KATHMANDU, Aug 18: When the government imposed a nationwide lockdown to curb the spread of coronavirus, Nepal had only 600 life-saving ventilator machines – a crucial medical equipment for keeping critical coronavirus patients alive. Of the 600 machines, 25 percent of the machines were defunct.
Doctor Bishal Dhakal started working on a campaign to provide ventilator machines to hospitals. Sensing the need for life-saving machines during the pandemic, Dr. Dhakal, along with four others, established a non-profit organization--Nepal Ventilator Bank-- in mid-April.
Since then the organization has already rented out 15 life-saving ventilator machines to different hospitals – inside and outside the Valley. Likewise, another 20 hospitals have already booked ventilators from the organization. The organization has created an inventory to lease ventilator machines to the needy hospitals.
“We [organization] rent ventilators to the hospitals in dire need. The hospitals will return the ventilator machines after a certain period of time,” Dr. Dhakal told Republica.
Currently, the organization is charging Rs 3,000 per day to private hospitals, while public and community hospitals have to pay Rs 1,000 and Rs 2,000 per day.
“We want patients to pay the minimum for ventilator support. At a time when some private hospitals are charging up to Rs 9,000 per day for ventilator support, we want to reduce that financial burden on patients,” said Rameshore Khanal, a former government secretary, who is also involved in the campaign.
The organization has imported life-saving ventilator machines from Europe.
The 30 ventilators – imported by the organization – has a market value of Rs 30 million. However, the organization has purchased these machines in credit from local vendors.
As the initiative is for a worthy cause, donations and support poured in from everywhere. According to Khanal, the organization has raised a total of Rs 5.5 million as donations from Nepal and abroad. “The vendor has agreed to import ventilators in credit for 90 days. As the organization is unable to pay for all the ventilators, we are taking loans from Laxmi Bank and Nepal Merchant Bank. The organization plans to pay loans from donations collected in future,” he said.
Dr. Bishal Dhakal, Rameshore Khanal, Prof. Subash Acharya, Niranjan Shrestha, and Dipendra Chaulagain are leading this effort. They initially collected Rs 380,000 to establish and run the organization.
“This initiative aims at providing ventilator machines to hospitals at lower rates, easing financial burden on patients. In case of emergency, a large number of ventilators can be quickly deployed wherever they are needed,” Dr. Dhakal said.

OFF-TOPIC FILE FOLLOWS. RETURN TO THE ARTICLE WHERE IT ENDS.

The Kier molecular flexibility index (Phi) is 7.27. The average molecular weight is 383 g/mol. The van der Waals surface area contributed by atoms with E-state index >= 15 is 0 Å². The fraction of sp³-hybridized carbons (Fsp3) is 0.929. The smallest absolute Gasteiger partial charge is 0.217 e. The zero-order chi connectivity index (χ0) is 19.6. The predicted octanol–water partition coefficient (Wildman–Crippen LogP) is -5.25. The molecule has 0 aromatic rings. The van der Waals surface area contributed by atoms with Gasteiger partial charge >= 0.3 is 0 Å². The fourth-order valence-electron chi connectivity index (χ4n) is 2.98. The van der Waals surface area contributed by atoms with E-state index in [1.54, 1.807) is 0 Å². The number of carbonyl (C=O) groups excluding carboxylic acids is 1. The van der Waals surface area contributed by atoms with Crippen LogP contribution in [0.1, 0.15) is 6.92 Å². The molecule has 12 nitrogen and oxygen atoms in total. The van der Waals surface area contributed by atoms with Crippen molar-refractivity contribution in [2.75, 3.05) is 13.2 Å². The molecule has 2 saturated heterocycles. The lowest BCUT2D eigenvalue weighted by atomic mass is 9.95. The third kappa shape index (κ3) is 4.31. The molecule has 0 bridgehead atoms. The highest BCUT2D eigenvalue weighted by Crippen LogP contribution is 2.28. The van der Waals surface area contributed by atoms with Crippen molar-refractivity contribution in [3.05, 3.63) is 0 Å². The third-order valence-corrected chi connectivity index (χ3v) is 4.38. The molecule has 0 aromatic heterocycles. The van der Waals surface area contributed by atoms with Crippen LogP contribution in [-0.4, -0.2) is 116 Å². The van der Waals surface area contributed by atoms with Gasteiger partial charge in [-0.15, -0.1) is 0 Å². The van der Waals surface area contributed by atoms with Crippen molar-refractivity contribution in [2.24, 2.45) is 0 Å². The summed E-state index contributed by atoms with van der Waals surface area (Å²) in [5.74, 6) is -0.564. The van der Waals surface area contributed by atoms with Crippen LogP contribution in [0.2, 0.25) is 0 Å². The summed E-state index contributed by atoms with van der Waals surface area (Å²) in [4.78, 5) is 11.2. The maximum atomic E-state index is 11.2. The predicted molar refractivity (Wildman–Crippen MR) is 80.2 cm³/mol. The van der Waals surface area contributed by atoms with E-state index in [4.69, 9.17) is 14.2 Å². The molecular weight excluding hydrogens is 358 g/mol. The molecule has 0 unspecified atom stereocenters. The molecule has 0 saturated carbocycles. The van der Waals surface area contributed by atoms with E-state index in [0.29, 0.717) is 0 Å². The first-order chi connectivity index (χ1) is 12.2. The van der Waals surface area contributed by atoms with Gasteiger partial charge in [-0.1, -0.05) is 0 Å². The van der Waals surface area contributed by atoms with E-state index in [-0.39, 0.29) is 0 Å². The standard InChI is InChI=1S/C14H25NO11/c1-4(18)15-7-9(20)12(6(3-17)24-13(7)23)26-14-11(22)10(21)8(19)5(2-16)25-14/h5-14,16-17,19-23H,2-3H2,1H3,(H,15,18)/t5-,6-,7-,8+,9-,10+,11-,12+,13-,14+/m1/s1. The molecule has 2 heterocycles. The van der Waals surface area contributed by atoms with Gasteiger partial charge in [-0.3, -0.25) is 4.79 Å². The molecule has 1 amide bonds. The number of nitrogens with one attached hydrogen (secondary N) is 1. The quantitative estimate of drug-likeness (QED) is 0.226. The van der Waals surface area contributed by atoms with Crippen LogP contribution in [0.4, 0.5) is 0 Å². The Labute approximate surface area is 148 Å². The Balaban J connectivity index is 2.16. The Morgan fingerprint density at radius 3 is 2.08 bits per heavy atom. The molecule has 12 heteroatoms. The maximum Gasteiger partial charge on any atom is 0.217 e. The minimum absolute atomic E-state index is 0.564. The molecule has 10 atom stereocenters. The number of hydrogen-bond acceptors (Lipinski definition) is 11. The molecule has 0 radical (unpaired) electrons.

Almost 70 percent of the total ventilators are owned by the hospitals in Kathmandu Valley, the organization aims at leasing machines to hospitals outside the capital.
Talking to Republica, Dr. Dhakal said that the organization has been established to help the people and hospitals in need. “Hospitals often refer critically-ill patients elsewhere to find a ventilator bed. Also, hospitals charge exorbitant prices for ventilator beds. We want this “bad culture” to end,” he said, adding that ventilators have to chase patients, not that patients should search for ventilator beds.
Only 25 out of 104 government hospitals have life-saving ventilator machines. And the country has one ventilator per 114,000 population. “If Nepal targets five ventilators for 100,000 population, the country needs 1,450 ventilators, 650 more than we currently have. We are working to fulfill that demand,” said Dr. Dhakal, urging people and organizations to donate for the cause.
“The organization is open to accept pledges, or ventilators. We [organization] provide the vendor details and model numbers of life-saving ventilators approved by Nepali hospitals to willing donors. Our initiative is transparent,”said the organization. Nepal Ventilator Bank started with a mission to provide 1000 ventilators to the needy hospitals in 100 days, prompting many to contribute toward this mission.
When asked about the maintenance of the machines, Khanal said the organization is collaborating with the National Innovation Center run by Mahabir Pun. “The organization is also planning to provide servicing and maintenance of medical equipment,” he said.